As for the game, well... I'm kinda enjoying it, it's addictive in a way. But I have to say that most of the time I keep wishing that they had done *this* different, or scrapped *that* thing etc. I'm in love with the idea of the game, and while the setting seems to be all over the place, it's still an intriguing place to set a game in. But yeah, there are way too many stretches with nothing happening, the questing system is annoying (and fed ex-y), the writing is just painful at its worst (though with bright spots as well, stuff like the Mirrored City was quite good for example) and it just feels to repetitive and static for being an "open-world" game like it is. It also feels a bit too much like a browser-game (leftovers from Fallen London I guess?) in many ways, not the least in how it presents the quests and what you need to solve them etc.

 

I dunno, I still find it addictive and kinda relaxing to play but I must say that I'm disappointed overall. I thought (still think) the general idea is superb and intriguing but the execution is lacking. The 10/10 review at Eurogamer is pure bullcrap if you ask me.

 

I would love for some more interesting gameplay while at sea, more randomization (take a page from Pirates in how boats and creatures would attack each other). It also needs a lot more random events while sailing because it gets really boring at times. Especially the beginning of the game is a bit of a boring slog. Do more with the sanity mechanic. The potential is there, but yeah, it really falls short at the moment I think. I dunno, hope they'll keep adding things to the game in updates.

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Tough to say.  I wouldn't characterize anything I've seen so much as "horror" as I would "encounters with the unexplained and unexplainable."  The objective isn't so much to scare the player as it is to lightly describe what makes your character/crew get antsy (i.e., gain points on the "terror" meter).  And, you know, you can smuggle souls and resort to cannibalism if your supplies run low at sea, which I guess is somewhat terrifying in concept, but CRPGs have deadened my revulsion to in-game cannibalism by sheer repetition.

 

 

And, yeah, the combat is dead simple.  I have most fun when I don't prepare for fights and instead try to avoid anything that looks scary.  Makes the voyages a little more tense.  Bats are good to kill because they're weak and you'll either get a unit of supplies with a small terror cost or a small Terror reduction.  The weakest of the pirate ships is also easy pickings, and usually produces a useful random find.  Everything else gets avoided, which is pretty easy to do if  you're willing to take on the additional Terror of having the light off for a bit.

 

I suspect that my fascination will fade a bit after I've been to all the available ports and completed a few of the longer-developing quests-- it's the sense that absolutely anything could be out there that keeps me thinking about the game when I'm not playing it.  The mechanics of the trading, combat, and quest design probably aren't enough to keep me re-playing the game.  But for a sub-$20-new small-studio game, that kind of long-lasting appeal isn't necessary for me to think of it as a worthwhile purchase.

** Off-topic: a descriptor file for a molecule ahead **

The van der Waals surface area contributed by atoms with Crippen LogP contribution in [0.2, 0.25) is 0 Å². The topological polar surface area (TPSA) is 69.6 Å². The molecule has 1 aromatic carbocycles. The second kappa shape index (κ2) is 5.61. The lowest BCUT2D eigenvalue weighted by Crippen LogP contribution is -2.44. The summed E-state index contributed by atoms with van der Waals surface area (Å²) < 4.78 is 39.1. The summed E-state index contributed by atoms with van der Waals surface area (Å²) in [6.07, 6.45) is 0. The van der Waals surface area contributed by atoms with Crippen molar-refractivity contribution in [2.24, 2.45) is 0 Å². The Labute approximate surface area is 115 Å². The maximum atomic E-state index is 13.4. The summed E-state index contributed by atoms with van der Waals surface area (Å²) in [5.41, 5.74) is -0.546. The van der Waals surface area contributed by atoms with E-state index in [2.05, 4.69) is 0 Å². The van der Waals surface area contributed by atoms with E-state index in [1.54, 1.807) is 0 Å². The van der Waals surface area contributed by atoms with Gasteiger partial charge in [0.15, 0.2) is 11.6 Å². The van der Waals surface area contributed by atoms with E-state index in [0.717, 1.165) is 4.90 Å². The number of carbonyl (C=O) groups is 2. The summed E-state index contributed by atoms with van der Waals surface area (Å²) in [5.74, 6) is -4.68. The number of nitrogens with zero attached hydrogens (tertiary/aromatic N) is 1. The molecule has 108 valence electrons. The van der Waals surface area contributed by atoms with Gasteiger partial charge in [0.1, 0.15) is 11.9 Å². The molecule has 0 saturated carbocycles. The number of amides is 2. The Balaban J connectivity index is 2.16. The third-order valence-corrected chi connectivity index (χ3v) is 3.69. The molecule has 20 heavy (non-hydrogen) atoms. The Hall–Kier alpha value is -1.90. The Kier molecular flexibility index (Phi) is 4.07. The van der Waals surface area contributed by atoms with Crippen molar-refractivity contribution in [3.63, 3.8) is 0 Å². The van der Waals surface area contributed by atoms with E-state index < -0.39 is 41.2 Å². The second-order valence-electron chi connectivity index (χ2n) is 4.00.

Edited by Enoch
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The game does sound compelling on a number of levels, I would like to see what people think about it after playing it for 20 + hours

 

If its still enjoyable after that then its well worth the money 

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  • 11 months later...

Can I do a necro? Can I pretend that I didn't notice or something? Anyway, as I keep trying to push on anyone who's willing to listen (along with anyone who is not, incidentally), I consider Sunless Sea to be the best written game which came out in 2015. Some people believe the writing is pretentious, but it really is anything but - it's highly practical at what it tries to convey and achieves that splendidly. So, what is it trying to achieve, exactly? Two things which are interconnected, actually:

 

1) It tries to give player a feeling of wonderlust. It does this by only ever giving player enough information if he's willing to search for it and then piece that information together, yet teasing him with snippets of interesting foreboding of things to come. And that's the genius of this game's writing - it's not just random words cobbled together to get an emotion out of the player, they carry actual meaning and as long as you're willing to properly read and connect the dots, those words convey a wonderful world and stories within it.

2) It still leaves a lot of room for imagination. Oh don't worry, it's not one of those cases of a game which will only make sense once you make up 90% of the lore in your head, the essential pieces are all there for you to find and figure out. But a good chunk of what's going on is left for you to imagine. That's how the game evokes Lovecraft the most - it tells you what happened, but never goes into detail and, willing or not, you will fill in the blanks with whatever terrifies you, makes you happy or concerns you the most.

 

Anyway, Sunless Sea. Buy it. It's great. It's not for everybody, it's slow and you'll read a lot, but it's great. Oh, and since this was posted, a bunch of free DLC in form of new stories came out. You can find and build your own harbor town, among other things. If you can prevent sun from shining on it that is.
 

The game does sound compelling on a number of levels, I would like to see what people think about it after playing it for 20 + hours

Depends on the kind of person you are, but if you purely strive to beat the game as opposed to exploring every nook and cranny, it'll take you anywhere between 10-15 hours. Yes, I assume you still care, almost a year later :-P

Edited by Fenixp